Yesterday was spent, unexpectedly, in pursuit of remnants, or archaelogical evidence, of the payphones of yore. Some have been gone for 2 decades. Others disappeared more recently. They are everywhere, though, so long as you know what you are looking at. Don’t mistake an old parking meter or a blue mailbox for a payphone site or I will ridicule you mercilessly.

It ignited that tic of mine which a friend describ ed as “tourettes-like.” Once I found one I would remember that oh, right, there used to be anohter over here, and three over there, and then the transit hubs are littered with them…

In my mind the payphones rise up, fully-formed, any time I approach one of their former locations. 

I was spurred into doing this by a press inquiry. Honestly, I had considered doing this just a couple of weeks ago but thought it sounded so predictable. I do maintain that the before-and-after conceit is just that: predictable.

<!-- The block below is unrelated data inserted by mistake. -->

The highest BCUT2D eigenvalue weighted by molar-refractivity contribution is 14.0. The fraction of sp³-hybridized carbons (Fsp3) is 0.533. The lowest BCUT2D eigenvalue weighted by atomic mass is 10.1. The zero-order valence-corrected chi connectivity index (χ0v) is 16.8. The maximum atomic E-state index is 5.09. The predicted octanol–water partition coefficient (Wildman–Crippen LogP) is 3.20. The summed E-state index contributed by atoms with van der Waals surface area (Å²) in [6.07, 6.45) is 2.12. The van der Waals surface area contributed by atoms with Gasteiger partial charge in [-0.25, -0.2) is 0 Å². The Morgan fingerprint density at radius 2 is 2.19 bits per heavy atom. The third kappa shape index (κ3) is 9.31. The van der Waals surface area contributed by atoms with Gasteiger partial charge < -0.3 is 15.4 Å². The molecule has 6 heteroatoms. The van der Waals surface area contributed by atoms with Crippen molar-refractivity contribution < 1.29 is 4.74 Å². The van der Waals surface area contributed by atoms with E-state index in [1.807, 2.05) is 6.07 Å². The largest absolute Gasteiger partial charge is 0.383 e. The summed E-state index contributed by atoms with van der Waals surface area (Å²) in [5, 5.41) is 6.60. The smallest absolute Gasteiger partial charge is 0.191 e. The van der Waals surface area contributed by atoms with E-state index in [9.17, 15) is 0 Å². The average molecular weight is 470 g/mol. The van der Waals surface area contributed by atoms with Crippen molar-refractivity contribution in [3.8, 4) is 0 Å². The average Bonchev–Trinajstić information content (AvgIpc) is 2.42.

But like other atomic things that start to make sense only upon molecular  accumulation I found the modern-day forensic evidence of a telecommunications past started to take on some poignancy. Why did they disappear, anyway? The cell phone is an obvious culprit but why should the wholesale removal of a reliable means of communication have taken place with solicitation of virtually no public input?

A generation ago their absence would have been unthinkable in most cities. Today that former assumption of necessity  is not just decapitated but full-body-itated. Only shreds and shards remain. Sometimes enough evidence remains to tell the story but other times you are looking at a ghost.